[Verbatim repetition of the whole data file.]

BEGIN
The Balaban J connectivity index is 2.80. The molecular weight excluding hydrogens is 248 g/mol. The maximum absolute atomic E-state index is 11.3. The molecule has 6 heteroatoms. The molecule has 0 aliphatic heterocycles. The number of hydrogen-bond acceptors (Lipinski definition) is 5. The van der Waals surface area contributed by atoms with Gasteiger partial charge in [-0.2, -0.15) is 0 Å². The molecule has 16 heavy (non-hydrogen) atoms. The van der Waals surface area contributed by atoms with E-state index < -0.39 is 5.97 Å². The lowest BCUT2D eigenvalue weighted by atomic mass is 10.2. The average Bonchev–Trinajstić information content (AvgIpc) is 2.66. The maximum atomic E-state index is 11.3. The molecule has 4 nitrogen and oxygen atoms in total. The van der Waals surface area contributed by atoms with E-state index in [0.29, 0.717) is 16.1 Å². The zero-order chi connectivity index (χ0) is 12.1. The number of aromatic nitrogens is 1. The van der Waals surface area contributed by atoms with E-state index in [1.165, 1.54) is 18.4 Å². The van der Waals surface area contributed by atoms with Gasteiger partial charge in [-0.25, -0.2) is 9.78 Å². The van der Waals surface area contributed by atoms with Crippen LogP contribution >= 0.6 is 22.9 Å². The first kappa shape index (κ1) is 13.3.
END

The Balaban J connectivity index is 2.80. The molecular weight excluding hydrogens is 248 g/mol. The maximum absolute atomic E-state index is 11.3. The molecule has 6 heteroatoms. The molecule has 0 aliphatic heterocycles. The number of hydrogen-bond acceptors (Lipinski definition) is 5. The van der Waals surface area contributed by atoms with Gasteiger partial charge in [-0.2, -0.15) is 0 Å². The molecule has 16 heavy (non-hydrogen) atoms. The van der Waals surface area contributed by atoms with E-state index < -0.39 is 5.97 Å². The lowest BCUT2D eigenvalue weighted by atomic mass is 10.2. The average Bonchev–Trinajstić information content (AvgIpc) is 2.66. The maximum atomic E-state index is 11.3. The molecule has 4 nitrogen and oxygen atoms in total. The van der Waals surface area contributed by atoms with E-state index in [0.29, 0.717) is 16.1 Å². The zero-order chi connectivity index (χ0) is 12.1. The number of aromatic nitrogens is 1. The van der Waals surface area contributed by atoms with E-state index in [1.165, 1.54) is 18.4 Å². The van der Waals surface area contributed by atoms with Gasteiger partial charge in [-0.25, -0.2) is 9.78 Å². The van der Waals surface area contributed by atoms with Crippen LogP contribution >= 0.6 is 22.9 Å². The first kappa shape index (κ1) is 13.3.